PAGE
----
Short film with skeletal cast of characters is ambiguous, tense and gorgeous.
Ferdinando Cito Filomarino
Ferdinando Cito Filomarino
Director of Photography:
Running time: 20 minutes
Original title: Diarchia
Rich half-siblings (one of whom is played by Louis Garrel) and the consequential visit of a stranger immediately bring to mind the provocative 2003 film by Bernando Bertolucci, The Dreamers, but the short film Diarchia, by Ferdinando Cito Filomarino (another Italian), is something quite different.
For one thing, whereas The Dreamers was animated in large part by garrulous discussions about philosophy and the cinema, with no small focus on sexual intimacy, Filomarino strives here for one thing only: tension. Having arrived at the grandiose summer villa of his friend Luc, the Italian Giano, clearly an outsider to this world of opulence, albeit faded opulence, does not want to fight back when Luc starts landing punches on him. But eventually, of course, he lashes out as way of standing up for himself and when he hits Luc, the Frenchman tumbles into the stairwell and breaks his neck.
Now, Giano has to clean up the mess by dragging the limp body from one room to the next so that Luc’s anonymous half-sister (whose line of work is unknown, even to Luc) does not catch him in flagrante delicto. These scenes are tense but not without some gallows humour that could have made Hitchcock proud, especially when Giano drives away from the villa with the cold body of Luc in the passenger seat, his eyes wide open and a big smile on his face. What happens next is unexpected and requires some analysis: Luc’s smile suddenly grows bigger, and he turns his head to look out of window, before a cut to black.
Having spent the previous 10-15 minutes in the company of Giano, who is concerned but in total control and shows very little if any anxiety at the prospect of being found out, this final moment initially seems like a condescending spit in our collective face, like those “it was all just a dream” epiphanies. But dig a little deeper, and the pieces of the puzzle fall into place, even though together they form a picture that may be abstract at best.
Let’s look at what the film is actually about. On the surface, which is certainly the area that ought to interest and engage the viewer the most, it is about a visit gone wrong, an unhappy coincidence, a death, a cover-up and an escape. The first half is playful but with at least one character a bit out of his depth, we also feel slightly awkward, especially when Luc starts punching Giano — softly at first, then harder and harder, almost like a bully. The second half is stressful but not exactly thrilling stuff, as Giano never breaks a sweat and even makes a point of staring at the half-sister moments after he accidentally killed Luc. There is a slight desire, but it is likely for the position she occupies and the life she lives rather than her looks.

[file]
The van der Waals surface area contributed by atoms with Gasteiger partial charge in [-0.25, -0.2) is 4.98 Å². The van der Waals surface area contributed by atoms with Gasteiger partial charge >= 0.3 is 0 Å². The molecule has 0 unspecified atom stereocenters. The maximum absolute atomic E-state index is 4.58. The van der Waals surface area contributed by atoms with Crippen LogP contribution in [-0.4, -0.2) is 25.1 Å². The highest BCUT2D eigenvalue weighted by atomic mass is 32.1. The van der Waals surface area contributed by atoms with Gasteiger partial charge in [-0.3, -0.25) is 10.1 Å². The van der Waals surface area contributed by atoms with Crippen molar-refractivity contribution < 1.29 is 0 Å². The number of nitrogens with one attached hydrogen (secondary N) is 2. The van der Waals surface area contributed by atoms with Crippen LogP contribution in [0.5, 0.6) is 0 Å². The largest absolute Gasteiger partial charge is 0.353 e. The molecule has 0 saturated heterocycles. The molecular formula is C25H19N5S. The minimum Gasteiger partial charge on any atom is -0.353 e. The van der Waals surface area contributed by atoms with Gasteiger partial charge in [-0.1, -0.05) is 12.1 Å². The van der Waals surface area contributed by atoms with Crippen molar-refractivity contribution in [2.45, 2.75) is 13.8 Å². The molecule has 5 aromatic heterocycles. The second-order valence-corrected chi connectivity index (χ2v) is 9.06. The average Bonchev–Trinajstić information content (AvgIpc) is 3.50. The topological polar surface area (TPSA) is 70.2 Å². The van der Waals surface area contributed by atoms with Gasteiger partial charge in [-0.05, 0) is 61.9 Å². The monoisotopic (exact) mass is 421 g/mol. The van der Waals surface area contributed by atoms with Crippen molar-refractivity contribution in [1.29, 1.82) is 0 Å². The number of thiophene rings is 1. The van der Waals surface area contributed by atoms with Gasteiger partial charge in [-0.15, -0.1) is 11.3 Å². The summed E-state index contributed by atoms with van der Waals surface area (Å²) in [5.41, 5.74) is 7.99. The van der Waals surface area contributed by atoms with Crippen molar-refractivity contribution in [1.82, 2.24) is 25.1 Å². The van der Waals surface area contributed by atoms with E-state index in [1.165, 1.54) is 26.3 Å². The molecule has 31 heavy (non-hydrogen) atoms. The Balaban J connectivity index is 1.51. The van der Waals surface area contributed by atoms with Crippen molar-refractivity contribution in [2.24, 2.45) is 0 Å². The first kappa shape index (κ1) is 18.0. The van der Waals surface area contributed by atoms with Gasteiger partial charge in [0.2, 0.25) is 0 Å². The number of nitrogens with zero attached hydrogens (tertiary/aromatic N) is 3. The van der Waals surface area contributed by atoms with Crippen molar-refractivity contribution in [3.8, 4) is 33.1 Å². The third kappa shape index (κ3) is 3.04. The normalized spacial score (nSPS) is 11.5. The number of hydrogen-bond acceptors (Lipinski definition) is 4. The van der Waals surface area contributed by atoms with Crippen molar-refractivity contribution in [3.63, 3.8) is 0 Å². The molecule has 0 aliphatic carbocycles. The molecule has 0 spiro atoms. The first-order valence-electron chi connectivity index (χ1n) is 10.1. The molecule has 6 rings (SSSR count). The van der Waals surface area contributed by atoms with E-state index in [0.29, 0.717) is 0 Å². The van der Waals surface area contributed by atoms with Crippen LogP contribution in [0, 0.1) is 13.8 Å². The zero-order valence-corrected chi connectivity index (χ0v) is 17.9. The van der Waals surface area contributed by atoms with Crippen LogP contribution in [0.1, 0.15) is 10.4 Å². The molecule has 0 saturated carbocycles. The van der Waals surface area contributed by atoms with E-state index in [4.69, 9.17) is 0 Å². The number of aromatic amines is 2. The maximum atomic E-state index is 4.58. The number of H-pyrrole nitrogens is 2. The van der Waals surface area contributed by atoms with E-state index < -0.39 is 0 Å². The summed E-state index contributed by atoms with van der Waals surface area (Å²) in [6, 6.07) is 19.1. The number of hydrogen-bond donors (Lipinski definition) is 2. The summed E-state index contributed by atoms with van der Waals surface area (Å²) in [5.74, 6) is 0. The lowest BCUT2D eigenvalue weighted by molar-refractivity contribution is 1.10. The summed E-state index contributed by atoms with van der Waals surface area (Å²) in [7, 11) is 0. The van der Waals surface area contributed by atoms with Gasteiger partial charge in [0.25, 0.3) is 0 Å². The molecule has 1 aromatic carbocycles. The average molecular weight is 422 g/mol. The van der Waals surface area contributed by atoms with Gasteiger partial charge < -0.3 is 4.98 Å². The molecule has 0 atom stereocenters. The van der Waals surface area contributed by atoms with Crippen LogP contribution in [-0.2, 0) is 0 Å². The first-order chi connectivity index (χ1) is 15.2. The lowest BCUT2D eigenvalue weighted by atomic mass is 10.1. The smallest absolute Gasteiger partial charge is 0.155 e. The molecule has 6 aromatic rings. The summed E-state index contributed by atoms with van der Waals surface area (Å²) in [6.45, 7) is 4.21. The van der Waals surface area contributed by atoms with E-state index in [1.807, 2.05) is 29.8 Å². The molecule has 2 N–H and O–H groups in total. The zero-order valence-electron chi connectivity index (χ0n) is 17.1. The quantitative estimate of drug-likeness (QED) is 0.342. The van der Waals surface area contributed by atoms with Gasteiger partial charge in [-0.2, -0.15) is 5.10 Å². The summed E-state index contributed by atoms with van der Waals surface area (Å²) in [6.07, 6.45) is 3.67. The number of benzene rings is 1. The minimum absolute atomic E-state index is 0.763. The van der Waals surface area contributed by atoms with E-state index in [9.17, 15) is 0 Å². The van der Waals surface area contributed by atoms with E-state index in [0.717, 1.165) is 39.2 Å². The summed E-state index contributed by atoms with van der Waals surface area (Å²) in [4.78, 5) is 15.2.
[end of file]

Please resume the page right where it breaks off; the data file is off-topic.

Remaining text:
When Giano is on the verge of leaving, the half-sister asks him whether he would like to join them for a ski trip, and there is a moment when, despite the obvious insanity of accepting, he seems to be considering the proposition. And although the title is never mentioned in the film, one has to take its connotations of tradition, and of the ruler as one of two equals, into account. “Diarchy” refers to the system of government that has two rulers instead of one. The small nations of Andorra and San Marino are two of the best-known examples.
Although the film is not very generous with its facts, we can surmise that Giano is not from the same social class as Luc and his half-sister, although it is unclear how he got to meet Luc and why he was invited along to their private residence, especially as we gradually realize that Luc and Giano do not know each other very well. This issue of class does not get much attention, but it might offer one of the best points of entry into an interpretation of the film; after all, the very first shot of the film is taken from the front of Luc’s car, decked out with the immediately recognizable logo of Mercedes-Benz.
The film is bookended by two scenes in Luc’s car. In the first scene, he is driving, and in the last scene, Giano is driving, although he only gets to drive because he has, by the looks of it, fatally punched his way into Luc’s position. And yet, when director Ferdinando Cito Filomarino suddenly reveals that this may just be a fantasy, he also brilliantly undercuts the possibility of Giano ever driving a Mercedes-Benz anywhere besides his own daydreams.
The camera moves around effortlessly inside the villa, and the technical credits are impeccable. These 20 minutes offer the viewer a great deal to ponder, especially after the first viewing, and except for a strange encounter with a fox, the second viewing will confirm that this is not a one-trick pony.